Disease Information for Castleman's disease

Clinical Manifestations
Signs & Symptoms
Acute Chest Pain in Children
Chest Pain in Children
Lymphadenopathy Systemic
Palpable Liver/Hepatomegaly
Constitutional symptoms
Fever Febrile Possible
Flu-Like Syndrome
High body temperature
Clinical Presentation & Variations
Presentation/Refractory iron deficiency anemia
Disease Progression
Course/Chronic disorder
Course/Chronic only
Course/Lethal possible/not usual
Course/Severe illness
Laboratory Tests
Microbiology & Serology Findings
Microlab/Herpesvirus 8 HHV8/KSHV
Abnormal Lab Findings (Non Measured)
Acute inflammatory markers elevated (Lab)
Abnormal Lab Findings - Decreased
Hematocrit (Lab)
Hemoglobin (Lab)
Platelet count (Lab)
RBC/Red Blood Count (Lab)
Diagnostic Test Results
BX/Lymph node biopsy/abnormal
BX/Lymph node/Plasmacyte infiltr/preserved architecture
Associated Diseases & Rule outs
Associated Disease & Complications
Castleman's disease
Eaton-Lambert syndrome
Disease Mechanism & Classification
CLASS/Immune System Disorder (ex)
CLASS/Lymph node involvement/disorder (ex)
CLASS/Lymphocyte disorder (ex)
CLASS/Spleen/thymus/RES/immune system (category)
Pathophysiology/Hypertrophy/hyperplasia effect
Pathophysiology/Interleukin-6 (IL-6) excess/deregulated
PROCESS/Neoplastic (category)
PROCESS/B-Cell neoplasm (ex)
PROCESS/Lymphoproliferative disorder (ex)
PROCESS/Immune system disorder (ex)
Drug Therapy - Indication
RX/Tocilizumab (Actemra)

A rare disorder in which noncancerous growths develop in lymph node tissue.--------------------------------------------Castleman"s disease;Castleman"s angiofollicular hyperplasia; Castleman"s lymphadenopathy; Castleman"s tumor;

Angiofollicular lymph node hyperplasia; benign giant lymph node hyperplasia; benign lymphoid hyperplasia; giant lymph node hyperplasia; giant lymphoid hyperplasia of the mediastinum; lymphoid angio-follicular hyperplasia;

A pathological condition characterized by large, benign, hyperplastic lymph nodes containing concentric perivascular aggregates of lymphocytes-----[whonamedit_com 2005]----------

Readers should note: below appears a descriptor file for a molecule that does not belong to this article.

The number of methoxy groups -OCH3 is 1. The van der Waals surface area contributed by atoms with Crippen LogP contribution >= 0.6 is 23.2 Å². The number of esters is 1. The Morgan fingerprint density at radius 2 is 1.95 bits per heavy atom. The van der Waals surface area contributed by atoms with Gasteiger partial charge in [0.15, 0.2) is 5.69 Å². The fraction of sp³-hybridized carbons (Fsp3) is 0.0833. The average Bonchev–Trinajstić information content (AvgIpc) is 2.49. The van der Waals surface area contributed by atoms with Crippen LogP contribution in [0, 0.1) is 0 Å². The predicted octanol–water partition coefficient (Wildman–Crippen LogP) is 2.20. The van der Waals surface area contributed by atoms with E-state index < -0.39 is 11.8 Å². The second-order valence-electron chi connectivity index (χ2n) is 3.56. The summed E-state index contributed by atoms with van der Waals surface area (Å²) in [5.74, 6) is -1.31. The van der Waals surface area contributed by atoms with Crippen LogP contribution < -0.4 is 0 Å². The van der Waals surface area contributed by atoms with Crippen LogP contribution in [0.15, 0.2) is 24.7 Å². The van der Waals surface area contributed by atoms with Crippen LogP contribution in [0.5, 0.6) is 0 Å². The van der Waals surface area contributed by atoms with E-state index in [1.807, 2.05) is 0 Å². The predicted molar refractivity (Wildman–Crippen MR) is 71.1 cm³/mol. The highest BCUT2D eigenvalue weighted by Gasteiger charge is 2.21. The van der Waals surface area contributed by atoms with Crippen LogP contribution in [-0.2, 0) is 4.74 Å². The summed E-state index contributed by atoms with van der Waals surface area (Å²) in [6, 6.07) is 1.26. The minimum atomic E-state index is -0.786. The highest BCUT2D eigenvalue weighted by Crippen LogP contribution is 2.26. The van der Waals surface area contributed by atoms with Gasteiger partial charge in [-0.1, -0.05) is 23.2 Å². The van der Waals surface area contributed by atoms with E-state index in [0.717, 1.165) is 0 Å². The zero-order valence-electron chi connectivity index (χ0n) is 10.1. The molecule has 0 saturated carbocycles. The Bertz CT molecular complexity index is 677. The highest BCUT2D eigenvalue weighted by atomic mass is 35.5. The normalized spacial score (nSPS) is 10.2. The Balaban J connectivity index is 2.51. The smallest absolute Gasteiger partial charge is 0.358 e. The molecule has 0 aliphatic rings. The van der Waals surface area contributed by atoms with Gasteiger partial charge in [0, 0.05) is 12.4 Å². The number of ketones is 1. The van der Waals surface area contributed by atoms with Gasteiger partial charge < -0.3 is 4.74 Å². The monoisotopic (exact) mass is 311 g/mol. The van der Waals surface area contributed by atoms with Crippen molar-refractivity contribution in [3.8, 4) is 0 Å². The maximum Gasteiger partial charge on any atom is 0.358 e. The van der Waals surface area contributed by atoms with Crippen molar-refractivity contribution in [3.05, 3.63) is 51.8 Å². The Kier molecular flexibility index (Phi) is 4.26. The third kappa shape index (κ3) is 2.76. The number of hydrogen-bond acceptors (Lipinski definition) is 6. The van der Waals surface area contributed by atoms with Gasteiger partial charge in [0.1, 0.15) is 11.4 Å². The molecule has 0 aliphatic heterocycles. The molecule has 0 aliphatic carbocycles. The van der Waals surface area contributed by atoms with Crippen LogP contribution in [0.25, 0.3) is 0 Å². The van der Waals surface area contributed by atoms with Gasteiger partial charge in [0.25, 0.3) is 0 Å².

Castleman"s Disease; Angiofollicular Lymph Node Hyperplasia

Angiomatous Lymphoid; Castleman Tumor;Giant Benign Lymphoma;

Giant Lymph Node Hyperplasia; Hamartoma of the Lymphatics;

Castleman"s disease is a rare disorder characterized by non-cancerous (benign) growths (tumors) that may develop in the lymph node tissue throughout the body (ie, systemic disease [plasma cell type]); Most often, they occur in the chest, stomach, and/or neck (ie, localized disease [hyaline-vascular type]); Less common sites include the armpit (axilla), pelvis, and pancreas; Usually the growths represent abnormal enlargement of the lymph nodes normally found in these areas (lymphoid hamartoma); There are two main types of Castleman"s disease: hyaline-vascular type and plasma cell type; The hyaline vascular type accounts for approximately 90 percent of the cases; Most individuals exhibit no symptoms of this form of the disorder (asymptomatic) or they may develop non-cancerous growths in the lymph nodes; The plasma cell type of Castleman"s disease may be associated with fever, weight loss, skin rash, early destruction of red blood cells, leading to unusually low levels of circulating red blood cells (hemolytic anemia), and/or abnormally increased amounts of certain immune factors in the blood (hypergammaglobulinemia); A third type of Castleman"s disease has been reported in the medical literature; This type may affect more than one area of the body (multicentric or generalized Castleman"s disease); Many individuals with Multicentric Castleman"s disease may exhibit an abnormally large liver and spleen (hepatosplenomegaly); Researchers" opinions in the medical literature differ as to whether Multicentric Castleman"s disease is a distinct entity or a multicentric form of the plasma cell type of Castleman"s disease-----------[NORD 2005]---------


External Links Related to Castleman's disease
PubMed (National Library of Medicine)
NGC (National Guideline Clearinghouse)
Medscape (eMedicine)
Harrison's Online (accessmedicine)
NEJM (The New England Journal of Medicine)